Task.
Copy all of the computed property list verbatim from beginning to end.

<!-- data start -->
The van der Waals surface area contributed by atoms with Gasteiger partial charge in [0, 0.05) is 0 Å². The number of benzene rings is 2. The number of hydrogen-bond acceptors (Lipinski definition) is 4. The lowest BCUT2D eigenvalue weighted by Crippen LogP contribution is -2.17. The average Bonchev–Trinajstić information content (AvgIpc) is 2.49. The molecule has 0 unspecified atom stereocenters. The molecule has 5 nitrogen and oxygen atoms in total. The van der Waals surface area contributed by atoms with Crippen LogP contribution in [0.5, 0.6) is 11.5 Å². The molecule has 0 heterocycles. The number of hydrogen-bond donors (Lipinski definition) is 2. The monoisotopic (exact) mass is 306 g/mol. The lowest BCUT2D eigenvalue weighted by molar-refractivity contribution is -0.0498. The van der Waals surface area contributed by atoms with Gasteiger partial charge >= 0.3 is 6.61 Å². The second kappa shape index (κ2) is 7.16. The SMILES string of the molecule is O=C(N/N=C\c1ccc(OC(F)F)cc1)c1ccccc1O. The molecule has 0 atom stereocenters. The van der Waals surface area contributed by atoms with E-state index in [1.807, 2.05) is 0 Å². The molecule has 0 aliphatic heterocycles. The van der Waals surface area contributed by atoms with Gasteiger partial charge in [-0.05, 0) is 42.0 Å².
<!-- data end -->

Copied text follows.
The van der Waals surface area contributed by atoms with Gasteiger partial charge in [0, 0.05) is 0 Å². The number of benzene rings is 2. The number of hydrogen-bond acceptors (Lipinski definition) is 4. The lowest BCUT2D eigenvalue weighted by Crippen LogP contribution is -2.17. The average Bonchev–Trinajstić information content (AvgIpc) is 2.49. The molecule has 0 unspecified atom stereocenters. The molecule has 5 nitrogen and oxygen atoms in total. The van der Waals surface area contributed by atoms with Crippen LogP contribution in [0.5, 0.6) is 11.5 Å². The molecule has 0 heterocycles. The number of hydrogen-bond donors (Lipinski definition) is 2. The monoisotopic (exact) mass is 306 g/mol. The lowest BCUT2D eigenvalue weighted by molar-refractivity contribution is -0.0498. The van der Waals surface area contributed by atoms with Gasteiger partial charge >= 0.3 is 6.61 Å². The second kappa shape index (κ2) is 7.16. The SMILES string of the molecule is O=C(N/N=C\c1ccc(OC(F)F)cc1)c1ccccc1O. The molecule has 0 atom stereocenters. The van der Waals surface area contributed by atoms with E-state index in [1.807, 2.05) is 0 Å². The molecule has 0 aliphatic heterocycles. The van der Waals surface area contributed by atoms with Gasteiger partial charge in [-0.05, 0) is 42.0 Å².